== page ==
Superintendent shares details on school closings, next steps
Due to the spread of the coronavirus, 4 million students statewide are staying home from school.
Locally, all 20 school districts in Merced County have made the decision together to close campus sites from March 19 through April 17.
That’s about 11,500 students heading home and remaining away until classes reopen on April 20, after Spring Break.
“The primary mission in closing the schools is to protect the children by isolating them at home,” said Dr. Richard “Al” Rogers, superintendent of the Merced City School District. “The virus is running throughout communities and throughout the world. Our schools are a place where kids are in close proximity with others, and this gives an opportunity for the virus to spread exponentially.
“The CDC recommends social distancing. However, it’s hard to do social distancing when you have a classroom full of kids. We can’t have all those people in one location. We need them to be home so they can be isolated and protected and prevent the spread of the virus.”
Rogers said the district is now emphasizing “enrichment” for students.
“We’re providing things that will be engaging, but we’re not providing homework. It is a temporary closure, so the district is providing an enrichment opportunity. This is part of the packet teachers have been handing out to students.”
The superintendent confirmed there has been talk of more online education
“Statewide, you can anticipate a stronger conversation about distance learning,” he said. “I know that is one of the governor’s priorities, as well as the state superintendent of Public Instruction. Distance learning is more online kinds of resources, such as an Internet-based curriculum for robust interaction and meaningful content and possibly with skilled instructors.
“Locally, the district is providing grade-level appropriate curriculum resources free, and we have online free curriculum available on our website that can be accessed through a desktop, laptop or mobile phone.
The website also has resources for parents and students to help them understand what is known about the coronavirus.
Dr. Rogers was asked if he has come across many situations where children and their grandparents live in the same home, which could be a problem since those over the age of 65 are also being asked to stay home.
“Children living with their grandparents is a fact of life,” he responded. “It’s very common throughout ours and most communities.
“Governor Gavin Newsom has asked that the 65 and older crowd isolate themselves and stay home. The question of how families handle situations where children and their grandparents both live in the same home, or where grandparents are the caregivers of children while their parents work, is complicated. It’s difficult to keep children away from their grandparents.”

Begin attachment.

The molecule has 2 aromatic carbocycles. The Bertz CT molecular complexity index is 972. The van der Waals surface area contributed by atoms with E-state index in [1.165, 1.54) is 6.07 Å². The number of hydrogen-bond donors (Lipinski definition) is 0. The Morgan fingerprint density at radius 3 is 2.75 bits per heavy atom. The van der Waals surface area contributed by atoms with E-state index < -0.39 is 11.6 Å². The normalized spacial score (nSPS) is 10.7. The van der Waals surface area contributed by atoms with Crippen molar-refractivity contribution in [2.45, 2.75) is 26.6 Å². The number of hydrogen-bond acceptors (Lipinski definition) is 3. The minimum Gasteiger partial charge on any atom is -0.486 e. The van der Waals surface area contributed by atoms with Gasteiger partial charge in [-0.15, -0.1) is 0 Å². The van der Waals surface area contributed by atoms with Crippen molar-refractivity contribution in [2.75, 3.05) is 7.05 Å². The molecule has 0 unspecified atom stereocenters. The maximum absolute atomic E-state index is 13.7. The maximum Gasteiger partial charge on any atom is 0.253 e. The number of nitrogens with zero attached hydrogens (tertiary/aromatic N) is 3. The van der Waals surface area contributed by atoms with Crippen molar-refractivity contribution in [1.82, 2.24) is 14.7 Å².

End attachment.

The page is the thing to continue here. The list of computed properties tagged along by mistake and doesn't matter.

Rogers said the district will continue to provide meals for students during the closure.
“We are feeding the kids,” he said. “The majority of our students rely on the school as a place to access meals. We provide 13,000 meals — 4,000 or 5,000 breakfasts and 8,000 lunches every day.
“From 9 a.m. to 1 p.m., Monday through Friday during the closure, parents can go to any of our school sites and get free breakfasts and/or free lunches, and pick-up additional curriculum for their students.
Meanwhile, Rogers said all campuses will undergo a deep cleaning.
“A major undertaking during the closure will be to shut down the campuses. There will be no access to the campuses except for essential personnel, those engaged in the deep cleaning of our facilities so that we get all possible traces of the virus eliminated. No services will be taking place at the school sites other than the cleaning.”
What should parents do if they or their children exhibit coronavirus symptoms?
Said Rogers, “The advice we have been given is if anyone is exhibiting symptoms, like coughing, they be encouraged to stay home. It’s unfortunate that this situation coincides with allergy season.
“As far as testing for the virus, there are 19 active labs throughout the State of California. Lots of samples are being taken throughout Merced, and what happens is they send them directly to those labs to be tested.
“People are scared, and good information helps prevent the spread of panic.
“It is encouraging that there are initial reports of China’s curve flattening out. We’re increasing our ability to test quickly, while also preventing community spread.”
Teachers and staff
Joey Horta, the public information officer for the Merced City School District, this week addressed an important concern about the Merced City School District employees’ finances during the closure.
“Teachers and staff members will be paid as usual through the closure period,” he explained. “No one will lose their pay. We don’t have any plans of extending the school year for the time missed.”